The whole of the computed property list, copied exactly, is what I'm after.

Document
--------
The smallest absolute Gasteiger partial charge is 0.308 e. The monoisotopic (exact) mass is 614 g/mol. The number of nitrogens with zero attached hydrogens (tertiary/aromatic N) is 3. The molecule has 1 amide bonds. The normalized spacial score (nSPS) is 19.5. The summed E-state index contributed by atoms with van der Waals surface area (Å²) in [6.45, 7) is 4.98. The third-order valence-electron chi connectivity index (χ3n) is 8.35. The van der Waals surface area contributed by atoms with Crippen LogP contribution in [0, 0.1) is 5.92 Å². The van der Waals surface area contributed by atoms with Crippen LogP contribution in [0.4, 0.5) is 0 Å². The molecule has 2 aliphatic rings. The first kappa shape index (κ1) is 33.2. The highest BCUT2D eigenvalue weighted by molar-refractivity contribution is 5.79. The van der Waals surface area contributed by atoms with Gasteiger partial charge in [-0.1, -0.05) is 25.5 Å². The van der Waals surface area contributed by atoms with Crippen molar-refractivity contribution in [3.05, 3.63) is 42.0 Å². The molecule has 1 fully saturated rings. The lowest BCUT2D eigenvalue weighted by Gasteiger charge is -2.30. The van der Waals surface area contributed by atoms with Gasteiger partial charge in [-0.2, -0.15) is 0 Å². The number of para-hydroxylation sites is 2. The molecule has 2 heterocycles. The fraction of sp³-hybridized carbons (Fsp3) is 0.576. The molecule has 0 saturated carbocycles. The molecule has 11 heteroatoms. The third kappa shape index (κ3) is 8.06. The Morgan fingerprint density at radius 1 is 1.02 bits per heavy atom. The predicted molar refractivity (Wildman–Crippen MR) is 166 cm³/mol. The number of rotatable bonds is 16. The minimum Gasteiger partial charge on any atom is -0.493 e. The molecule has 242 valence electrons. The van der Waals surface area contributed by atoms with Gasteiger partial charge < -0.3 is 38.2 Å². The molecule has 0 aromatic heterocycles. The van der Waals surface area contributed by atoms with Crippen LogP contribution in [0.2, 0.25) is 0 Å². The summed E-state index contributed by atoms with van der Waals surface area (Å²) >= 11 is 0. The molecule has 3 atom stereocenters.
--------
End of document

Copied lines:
The smallest absolute Gasteiger partial charge is 0.308 e. The monoisotopic (exact) mass is 614 g/mol. The number of nitrogens with zero attached hydrogens (tertiary/aromatic N) is 3. The molecule has 1 amide bonds. The normalized spacial score (nSPS) is 19.5. The summed E-state index contributed by atoms with van der Waals surface area (Å²) in [6.45, 7) is 4.98. The third-order valence-electron chi connectivity index (χ3n) is 8.35. The van der Waals surface area contributed by atoms with Crippen LogP contribution in [0, 0.1) is 5.92 Å². The van der Waals surface area contributed by atoms with Crippen LogP contribution in [0.4, 0.5) is 0 Å². The molecule has 2 aliphatic rings. The first kappa shape index (κ1) is 33.2. The highest BCUT2D eigenvalue weighted by molar-refractivity contribution is 5.79. The van der Waals surface area contributed by atoms with Gasteiger partial charge in [-0.1, -0.05) is 25.5 Å². The van der Waals surface area contributed by atoms with Crippen molar-refractivity contribution in [3.05, 3.63) is 42.0 Å². The molecule has 1 fully saturated rings. The lowest BCUT2D eigenvalue weighted by Gasteiger charge is -2.30. The van der Waals surface area contributed by atoms with Gasteiger partial charge in [-0.2, -0.15) is 0 Å². The number of para-hydroxylation sites is 2. The molecule has 2 heterocycles. The fraction of sp³-hybridized carbons (Fsp3) is 0.576. The molecule has 0 saturated carbocycles. The molecule has 11 heteroatoms. The third kappa shape index (κ3) is 8.06. The Morgan fingerprint density at radius 1 is 1.02 bits per heavy atom. The predicted molar refractivity (Wildman–Crippen MR) is 166 cm³/mol. The number of rotatable bonds is 16. The minimum Gasteiger partial charge on any atom is -0.493 e. The molecule has 242 valence electrons. The van der Waals surface area contributed by atoms with Gasteiger partial charge < -0.3 is 38.2 Å². The molecule has 0 aromatic heterocycles. The van der Waals surface area contributed by atoms with Crippen LogP contribution in [0.2, 0.25) is 0 Å². The summed E-state index contributed by atoms with van der Waals surface area (Å²) >= 11 is 0. The molecule has 3 atom stereocenters.